February 21, 2024 

Now is the time for active investing – Wellington's Asia-Pacific head

Investors should prepare for more dispersion in markets, divergence and shortening of market cycles, and "everything being more desynchronized than it was in the previous regime," said Janet Perumal, head of Asia-Pacific and head of investments APAC at Wellington Management.


In an exclusive interview — in which it was revealed that Perumal will move to Singapore from Hong Kong to take on the additional role of head of office for Singapore, effective July 1 — she said the past years of long periods of negative correlations, quantitative easing, and market-cycle alignment across the globe have come to an end.

And it will be more important than ever to be able to sift through winners and losers through bottom-up fundamental research across asset classes, she added.


"I think the time for active management is coming back," she said from Wellington's Hong Kong office.


She succeeds Jawan Parker, who will be returning to the U.S. for another role with the firm, a spokesperson said.


Allocators have been favoring cash over equities since the Federal Reserve started its rate-hike cycle in early 2022. "It has definitely not been the type of environment for an equity long-short strategy to outperform," she observed.

Janet Perumal, Wellington Management

Within fixed income, allocators are looking for more flexibility and dynamically managed duration, she added. However, they are still looking for higher-quality assets because of the uncertainty in the market over the direction inflation will go in, and how central banks will respond to its movements.


The S&P 500 fell 1.4% on Feb. 13 after the U.S. consumer price index rose 3.1% year-on-year to January, vs. 3.4% for the 12 months to end-December — disappointing investors that were expecting a steeper drop.


"Resiliency, from a portfolio diversification perspective, is going to be important. Asset classes like global macro hedge funds can help with that. On the equity side, thinking about more defensive equities with downside protection, given more volatility uncertainty in the cycle, could be important," she said.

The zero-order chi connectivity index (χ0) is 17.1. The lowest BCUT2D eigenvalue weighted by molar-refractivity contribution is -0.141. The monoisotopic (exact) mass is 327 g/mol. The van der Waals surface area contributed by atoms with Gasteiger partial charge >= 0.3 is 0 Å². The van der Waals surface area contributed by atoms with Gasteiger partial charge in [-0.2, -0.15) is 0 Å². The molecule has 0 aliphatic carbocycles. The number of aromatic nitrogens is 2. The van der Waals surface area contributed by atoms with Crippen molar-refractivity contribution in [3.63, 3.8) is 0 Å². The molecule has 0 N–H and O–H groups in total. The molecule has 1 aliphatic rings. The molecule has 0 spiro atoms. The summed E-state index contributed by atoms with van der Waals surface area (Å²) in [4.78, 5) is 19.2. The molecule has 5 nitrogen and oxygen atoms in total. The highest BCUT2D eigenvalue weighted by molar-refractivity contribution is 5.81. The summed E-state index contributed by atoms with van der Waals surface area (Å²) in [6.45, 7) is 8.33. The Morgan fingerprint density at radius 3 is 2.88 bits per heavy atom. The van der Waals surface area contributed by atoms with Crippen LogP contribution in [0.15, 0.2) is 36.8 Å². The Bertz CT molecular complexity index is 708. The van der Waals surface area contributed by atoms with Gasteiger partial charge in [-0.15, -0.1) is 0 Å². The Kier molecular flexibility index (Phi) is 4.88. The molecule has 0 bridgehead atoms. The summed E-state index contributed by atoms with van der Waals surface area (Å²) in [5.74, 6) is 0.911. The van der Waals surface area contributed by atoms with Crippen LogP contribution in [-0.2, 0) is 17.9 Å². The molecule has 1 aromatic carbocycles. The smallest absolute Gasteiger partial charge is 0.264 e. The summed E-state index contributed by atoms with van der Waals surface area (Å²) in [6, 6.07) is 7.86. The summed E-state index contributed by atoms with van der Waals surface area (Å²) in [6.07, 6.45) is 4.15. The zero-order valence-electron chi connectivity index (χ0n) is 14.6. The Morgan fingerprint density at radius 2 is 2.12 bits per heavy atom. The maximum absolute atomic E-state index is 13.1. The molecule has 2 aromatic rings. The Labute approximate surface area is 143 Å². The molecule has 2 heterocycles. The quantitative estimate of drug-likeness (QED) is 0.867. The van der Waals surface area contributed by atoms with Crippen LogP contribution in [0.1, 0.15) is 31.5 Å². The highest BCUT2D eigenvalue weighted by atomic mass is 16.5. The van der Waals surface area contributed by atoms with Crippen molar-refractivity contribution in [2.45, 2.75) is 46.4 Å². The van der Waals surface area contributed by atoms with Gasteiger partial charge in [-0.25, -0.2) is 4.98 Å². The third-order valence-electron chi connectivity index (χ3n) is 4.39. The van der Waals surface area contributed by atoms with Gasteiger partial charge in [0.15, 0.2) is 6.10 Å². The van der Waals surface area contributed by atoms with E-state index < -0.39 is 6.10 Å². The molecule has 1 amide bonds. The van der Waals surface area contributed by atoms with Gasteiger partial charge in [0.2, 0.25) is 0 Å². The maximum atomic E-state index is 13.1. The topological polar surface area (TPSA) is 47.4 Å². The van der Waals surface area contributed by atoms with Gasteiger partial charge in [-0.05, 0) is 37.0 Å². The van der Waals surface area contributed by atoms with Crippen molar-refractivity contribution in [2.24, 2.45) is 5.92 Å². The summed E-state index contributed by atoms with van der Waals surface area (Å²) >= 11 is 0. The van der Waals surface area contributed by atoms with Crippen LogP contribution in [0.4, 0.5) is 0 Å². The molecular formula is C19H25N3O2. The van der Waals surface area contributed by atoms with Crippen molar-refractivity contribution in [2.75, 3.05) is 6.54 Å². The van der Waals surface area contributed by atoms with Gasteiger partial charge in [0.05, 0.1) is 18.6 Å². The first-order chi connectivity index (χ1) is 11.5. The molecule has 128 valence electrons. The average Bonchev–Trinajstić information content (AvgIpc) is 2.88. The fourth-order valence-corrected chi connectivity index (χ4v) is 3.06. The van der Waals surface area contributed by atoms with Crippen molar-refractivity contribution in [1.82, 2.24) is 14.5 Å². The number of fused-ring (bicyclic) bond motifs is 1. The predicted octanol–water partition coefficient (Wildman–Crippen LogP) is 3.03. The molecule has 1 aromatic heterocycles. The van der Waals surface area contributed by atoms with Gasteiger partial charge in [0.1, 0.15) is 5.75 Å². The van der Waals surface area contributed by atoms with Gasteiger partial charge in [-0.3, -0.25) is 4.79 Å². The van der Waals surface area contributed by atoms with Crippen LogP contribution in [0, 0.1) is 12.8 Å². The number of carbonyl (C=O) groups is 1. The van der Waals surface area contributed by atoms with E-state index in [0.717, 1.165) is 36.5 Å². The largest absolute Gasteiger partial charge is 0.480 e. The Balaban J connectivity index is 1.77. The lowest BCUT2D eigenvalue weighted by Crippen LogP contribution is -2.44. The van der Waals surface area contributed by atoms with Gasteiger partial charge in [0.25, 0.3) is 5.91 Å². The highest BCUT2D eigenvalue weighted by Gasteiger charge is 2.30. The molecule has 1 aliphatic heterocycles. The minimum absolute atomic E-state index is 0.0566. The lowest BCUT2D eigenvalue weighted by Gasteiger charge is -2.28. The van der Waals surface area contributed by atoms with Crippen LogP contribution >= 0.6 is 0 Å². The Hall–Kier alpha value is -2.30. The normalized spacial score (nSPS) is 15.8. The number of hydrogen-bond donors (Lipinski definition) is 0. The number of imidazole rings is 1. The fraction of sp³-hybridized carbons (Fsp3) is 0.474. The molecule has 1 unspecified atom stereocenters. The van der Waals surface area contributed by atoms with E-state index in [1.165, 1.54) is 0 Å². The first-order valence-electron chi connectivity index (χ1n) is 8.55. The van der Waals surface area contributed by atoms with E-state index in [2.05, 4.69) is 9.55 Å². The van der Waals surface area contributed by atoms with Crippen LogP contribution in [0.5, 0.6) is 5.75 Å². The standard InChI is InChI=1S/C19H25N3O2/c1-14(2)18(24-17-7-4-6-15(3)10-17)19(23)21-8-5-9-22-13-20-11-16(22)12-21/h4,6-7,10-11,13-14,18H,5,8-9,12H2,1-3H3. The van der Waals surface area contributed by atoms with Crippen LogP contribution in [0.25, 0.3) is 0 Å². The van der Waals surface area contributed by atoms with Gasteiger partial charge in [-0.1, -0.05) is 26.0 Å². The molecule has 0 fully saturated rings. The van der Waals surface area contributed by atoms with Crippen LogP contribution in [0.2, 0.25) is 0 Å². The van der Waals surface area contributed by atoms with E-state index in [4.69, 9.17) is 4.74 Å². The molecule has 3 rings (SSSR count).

Looking back to look forward

Perumal also believes that investors need to look as far back as 50 years to have a sense of what is ahead. "If you anchor to the last 10 years, it's not going to give you a really good window into where the regime is going in the future," she said. "You'd have to go back 40, 50 years to get a better sense of what structurally might be ahead of us."


The world will likely face continuous disruptions that we haven't seen before. For instance, artificial intelligence is relatively new and there are questions about how it will play out, how it will be regulated, and how it will be adopted in an increasingly multipolar world, she said.


"I think you need to be really cognizant that you can't hold on to the assumptions that might have been serving you well over the last number of years … And being able to call upon that experience is going to be an advantage," she said.


Wellington has teams of analysts that research technology opportunities globally, and "a large (part) of what they're investing in is in AI-related plays," Perumal said. This includes hardware that powers AI tools, for instance in the cloud or applications, she added.


The firm also has an internal business group exploring how AI can help Wellington more effectively respond to requests for proposals and drive productivity enhancements on investment platforms.


"Our investment science group views investing as an art and a science, so they have data scientists and quant scientists, thinking through how we can get better on the science and risk management for portfolio construction. They've been doing a lot of work on AI by exploring large language models (and) natural language processing, as important alternative data sets," she said.


AI has impacted the asset management industry in various ways in recent years, through the provision of new investment opportunities and the potential for integrating AI technology into business processes.


For instance, AI-related stocks have rallied in the past year, pushing Nvidia Corp.'s market value on Feb. 14 above Amazon Inc.'s for the first time, and investors have flocked to generative AI companies, particularly in the venture capital space. The Monetary Authority of Singapore has also said it uses data analysis technologies such as AI and machine learning to sense risk signals in data.


Wellington had $1.2 trillion in assets under management as of Dec. 31. Its Asia-Pacific AUM is unavailable, but CEO Jean Hynes said in September that 30% of its employees, clients and assets are in APAC and in Europe, the Middle East and Africa.

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